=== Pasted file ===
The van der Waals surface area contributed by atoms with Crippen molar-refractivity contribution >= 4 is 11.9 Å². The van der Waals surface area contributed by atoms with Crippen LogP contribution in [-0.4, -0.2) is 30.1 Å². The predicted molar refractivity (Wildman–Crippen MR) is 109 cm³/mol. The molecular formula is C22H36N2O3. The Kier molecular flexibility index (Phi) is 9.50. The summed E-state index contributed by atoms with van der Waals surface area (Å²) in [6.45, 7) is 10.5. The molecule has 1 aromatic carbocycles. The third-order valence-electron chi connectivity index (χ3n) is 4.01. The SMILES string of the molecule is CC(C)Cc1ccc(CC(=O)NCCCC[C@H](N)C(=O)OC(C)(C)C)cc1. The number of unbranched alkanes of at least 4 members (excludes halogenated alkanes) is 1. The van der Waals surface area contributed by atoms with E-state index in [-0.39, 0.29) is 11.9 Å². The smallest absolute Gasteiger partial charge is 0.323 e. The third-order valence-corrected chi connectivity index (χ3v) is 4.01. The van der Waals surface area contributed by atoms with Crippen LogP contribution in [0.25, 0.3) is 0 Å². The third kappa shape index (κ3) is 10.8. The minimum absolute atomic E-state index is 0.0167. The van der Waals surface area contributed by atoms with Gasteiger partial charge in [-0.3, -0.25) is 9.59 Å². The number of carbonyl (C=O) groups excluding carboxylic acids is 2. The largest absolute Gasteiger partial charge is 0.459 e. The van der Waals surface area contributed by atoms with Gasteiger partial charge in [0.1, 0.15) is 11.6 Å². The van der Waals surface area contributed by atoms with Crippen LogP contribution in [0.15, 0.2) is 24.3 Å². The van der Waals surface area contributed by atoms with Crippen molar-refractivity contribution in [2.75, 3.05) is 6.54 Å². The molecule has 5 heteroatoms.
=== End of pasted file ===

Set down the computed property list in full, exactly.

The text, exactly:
The van der Waals surface area contributed by atoms with Crippen molar-refractivity contribution >= 4 is 11.9 Å². The van der Waals surface area contributed by atoms with Crippen LogP contribution in [-0.4, -0.2) is 30.1 Å². The predicted molar refractivity (Wildman–Crippen MR) is 109 cm³/mol. The molecular formula is C22H36N2O3. The Kier molecular flexibility index (Phi) is 9.50. The summed E-state index contributed by atoms with van der Waals surface area (Å²) in [6.45, 7) is 10.5. The molecule has 1 aromatic carbocycles. The third-order valence-electron chi connectivity index (χ3n) is 4.01. The SMILES string of the molecule is CC(C)Cc1ccc(CC(=O)NCCCC[C@H](N)C(=O)OC(C)(C)C)cc1. The number of unbranched alkanes of at least 4 members (excludes halogenated alkanes) is 1. The van der Waals surface area contributed by atoms with E-state index in [-0.39, 0.29) is 11.9 Å². The smallest absolute Gasteiger partial charge is 0.323 e. The third-order valence-corrected chi connectivity index (χ3v) is 4.01. The van der Waals surface area contributed by atoms with Crippen LogP contribution in [0.25, 0.3) is 0 Å². The third kappa shape index (κ3) is 10.8. The minimum absolute atomic E-state index is 0.0167. The van der Waals surface area contributed by atoms with Gasteiger partial charge in [-0.3, -0.25) is 9.59 Å². The number of carbonyl (C=O) groups excluding carboxylic acids is 2. The largest absolute Gasteiger partial charge is 0.459 e. The van der Waals surface area contributed by atoms with Gasteiger partial charge in [0.1, 0.15) is 11.6 Å². The van der Waals surface area contributed by atoms with Crippen LogP contribution in [0.15, 0.2) is 24.3 Å². The van der Waals surface area contributed by atoms with Crippen molar-refractivity contribution in [2.75, 3.05) is 6.54 Å². The molecule has 5 heteroatoms.